But this takes time. An easier way to grow rapidly at least in theory is simply to buy someone else's firm. This is frequently the route most favoured by investment banks, as mergers and acquisitions bring in fat fees but it's not necessarily the best option for investors. Sometimes acquisitions can work, but studies by various organisations, including Arthur D Little, have shown that, on average, combining two firms can actually decrease value for the predator by up to 4%. The reasons vary, but are mainly due to the difficulty of combining two (or more) corporate cultures; plus management teams being distracted by bid activity when they should be running the business. Energy giant Enron was a hugely acquisitive firm. And, as Blackwells observe, it was buying poorly understood businesses that "ultimately killed Marconi" as it tried to compete in the telecoms market.
3 Cash must be king
It's easy for investors to be lulled into a false sense of security by a rosy-looking profit and loss account and forget about the life blood of any business: cash flows. Fast-growing firms in sectors such as software services, biotechnology and telecoms are particularly vulnerable to a cash crisis. Here's how it happens. Let's take one month's trading for a fictitious firm. Sales are a healthy £10m, opening stock (of products ready to sell) is £1m, purchases of stock during the first month are £5m and at the end of the month the firm has £1.5m of stock left unsold in the warehouse. The cost of making £10m of sales is therefore £1m + £5m - £1.5 = £4.5m (we assume that the opening stock has all gone and the closing stock will be sold the next month). Therefore, the operating profit is £10m of sales £4.5m cost of sales = £5.5m. Things look good.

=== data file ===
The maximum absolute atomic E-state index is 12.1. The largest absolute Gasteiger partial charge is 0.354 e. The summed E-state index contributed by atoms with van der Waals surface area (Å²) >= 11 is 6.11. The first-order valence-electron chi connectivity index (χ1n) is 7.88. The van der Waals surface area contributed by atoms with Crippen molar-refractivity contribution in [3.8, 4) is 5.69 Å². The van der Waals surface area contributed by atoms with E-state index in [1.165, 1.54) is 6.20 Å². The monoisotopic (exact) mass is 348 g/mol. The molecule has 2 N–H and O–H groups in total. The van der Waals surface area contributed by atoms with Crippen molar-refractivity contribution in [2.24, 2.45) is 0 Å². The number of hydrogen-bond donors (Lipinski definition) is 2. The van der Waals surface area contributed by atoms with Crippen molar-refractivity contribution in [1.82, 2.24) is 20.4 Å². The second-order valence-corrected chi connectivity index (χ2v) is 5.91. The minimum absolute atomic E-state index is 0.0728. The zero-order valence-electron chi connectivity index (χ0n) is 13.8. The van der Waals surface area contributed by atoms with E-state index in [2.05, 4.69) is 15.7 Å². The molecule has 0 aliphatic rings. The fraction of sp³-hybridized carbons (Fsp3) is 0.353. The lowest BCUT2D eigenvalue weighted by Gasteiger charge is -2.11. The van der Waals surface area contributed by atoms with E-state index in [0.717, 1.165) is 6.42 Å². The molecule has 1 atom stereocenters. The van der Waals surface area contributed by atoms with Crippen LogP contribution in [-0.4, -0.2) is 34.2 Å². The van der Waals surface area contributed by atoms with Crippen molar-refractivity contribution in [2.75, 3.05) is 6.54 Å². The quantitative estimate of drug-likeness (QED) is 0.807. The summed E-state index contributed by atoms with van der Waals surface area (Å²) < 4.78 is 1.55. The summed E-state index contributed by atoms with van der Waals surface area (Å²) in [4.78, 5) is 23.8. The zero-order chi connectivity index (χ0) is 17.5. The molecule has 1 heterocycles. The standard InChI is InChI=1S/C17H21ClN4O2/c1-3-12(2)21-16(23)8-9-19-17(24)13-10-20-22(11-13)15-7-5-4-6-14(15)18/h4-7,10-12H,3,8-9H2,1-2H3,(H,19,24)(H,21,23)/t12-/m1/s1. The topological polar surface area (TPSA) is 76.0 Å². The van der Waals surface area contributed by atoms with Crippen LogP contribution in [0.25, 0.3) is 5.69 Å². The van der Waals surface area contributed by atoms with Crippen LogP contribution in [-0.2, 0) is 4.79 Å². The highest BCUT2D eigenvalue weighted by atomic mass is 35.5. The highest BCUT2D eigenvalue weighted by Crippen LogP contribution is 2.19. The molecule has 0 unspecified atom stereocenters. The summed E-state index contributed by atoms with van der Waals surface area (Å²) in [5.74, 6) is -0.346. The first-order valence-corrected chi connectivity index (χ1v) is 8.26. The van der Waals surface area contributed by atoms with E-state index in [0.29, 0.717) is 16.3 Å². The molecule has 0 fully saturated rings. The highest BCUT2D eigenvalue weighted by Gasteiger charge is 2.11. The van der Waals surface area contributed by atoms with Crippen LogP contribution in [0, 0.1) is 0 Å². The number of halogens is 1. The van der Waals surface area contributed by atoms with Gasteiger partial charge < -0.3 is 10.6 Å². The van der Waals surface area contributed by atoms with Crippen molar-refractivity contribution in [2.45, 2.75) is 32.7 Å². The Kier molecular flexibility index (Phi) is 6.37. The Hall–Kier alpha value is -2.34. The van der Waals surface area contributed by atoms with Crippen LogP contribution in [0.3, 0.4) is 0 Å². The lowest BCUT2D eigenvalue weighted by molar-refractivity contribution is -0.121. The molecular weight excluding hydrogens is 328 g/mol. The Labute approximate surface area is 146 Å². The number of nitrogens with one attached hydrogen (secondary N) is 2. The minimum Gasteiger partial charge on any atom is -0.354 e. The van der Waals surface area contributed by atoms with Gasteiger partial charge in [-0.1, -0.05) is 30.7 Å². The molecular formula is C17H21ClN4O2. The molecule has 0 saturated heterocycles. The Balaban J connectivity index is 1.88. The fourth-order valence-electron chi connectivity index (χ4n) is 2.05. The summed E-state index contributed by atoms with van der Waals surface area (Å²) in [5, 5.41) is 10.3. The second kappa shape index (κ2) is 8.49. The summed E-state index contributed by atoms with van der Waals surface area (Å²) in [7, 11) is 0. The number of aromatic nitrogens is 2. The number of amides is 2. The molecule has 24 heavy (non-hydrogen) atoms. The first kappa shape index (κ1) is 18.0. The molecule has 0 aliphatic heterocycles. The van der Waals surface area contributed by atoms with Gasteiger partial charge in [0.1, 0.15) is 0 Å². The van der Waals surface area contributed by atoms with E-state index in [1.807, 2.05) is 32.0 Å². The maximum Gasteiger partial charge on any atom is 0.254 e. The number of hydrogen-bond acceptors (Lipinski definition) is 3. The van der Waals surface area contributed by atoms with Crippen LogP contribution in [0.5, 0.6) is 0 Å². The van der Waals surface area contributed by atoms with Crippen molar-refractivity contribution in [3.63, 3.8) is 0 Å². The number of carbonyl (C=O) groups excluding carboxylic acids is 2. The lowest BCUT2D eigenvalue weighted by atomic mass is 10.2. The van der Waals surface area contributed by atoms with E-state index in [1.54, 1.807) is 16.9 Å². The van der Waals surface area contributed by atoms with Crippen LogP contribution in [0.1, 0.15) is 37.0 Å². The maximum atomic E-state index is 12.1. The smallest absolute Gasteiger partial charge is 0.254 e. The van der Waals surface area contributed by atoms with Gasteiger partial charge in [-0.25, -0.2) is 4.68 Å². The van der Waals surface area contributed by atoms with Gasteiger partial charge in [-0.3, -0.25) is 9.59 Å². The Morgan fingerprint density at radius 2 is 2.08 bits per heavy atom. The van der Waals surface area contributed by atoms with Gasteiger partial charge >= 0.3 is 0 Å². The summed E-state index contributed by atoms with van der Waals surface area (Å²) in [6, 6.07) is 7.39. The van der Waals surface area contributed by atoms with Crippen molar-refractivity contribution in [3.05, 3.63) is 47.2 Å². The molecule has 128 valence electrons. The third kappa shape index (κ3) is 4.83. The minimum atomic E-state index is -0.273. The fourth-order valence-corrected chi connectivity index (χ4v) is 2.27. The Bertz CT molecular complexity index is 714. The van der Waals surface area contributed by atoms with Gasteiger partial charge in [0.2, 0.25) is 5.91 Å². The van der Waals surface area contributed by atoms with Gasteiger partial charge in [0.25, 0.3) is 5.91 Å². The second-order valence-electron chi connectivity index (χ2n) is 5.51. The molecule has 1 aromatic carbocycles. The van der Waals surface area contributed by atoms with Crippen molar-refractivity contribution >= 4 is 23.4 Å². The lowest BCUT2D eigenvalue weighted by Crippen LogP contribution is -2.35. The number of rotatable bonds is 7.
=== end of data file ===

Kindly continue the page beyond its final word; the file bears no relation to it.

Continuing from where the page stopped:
But now let's look at cash flow. Because the business is small and trying to grow, we'll assume it made 75% of its first month's sales on credit (so customers take the goods and pay later), whereas 75% of its stock purchases from suppliers were for cash. The overall cash-flow position is £10m x 25% = £2.5m cash in from sales and £5m x 75% = £3.75m cash out. In total then, a cash outflow for the month of £1.25m. Ouch. If this continues, the business could go bust while apparently making very decent profits. Such firms, with a high cash burn' rate (which can be monitored using the cash flow statement, just behind the balance sheet) are unlikely to last, a point proved by many dotcoms.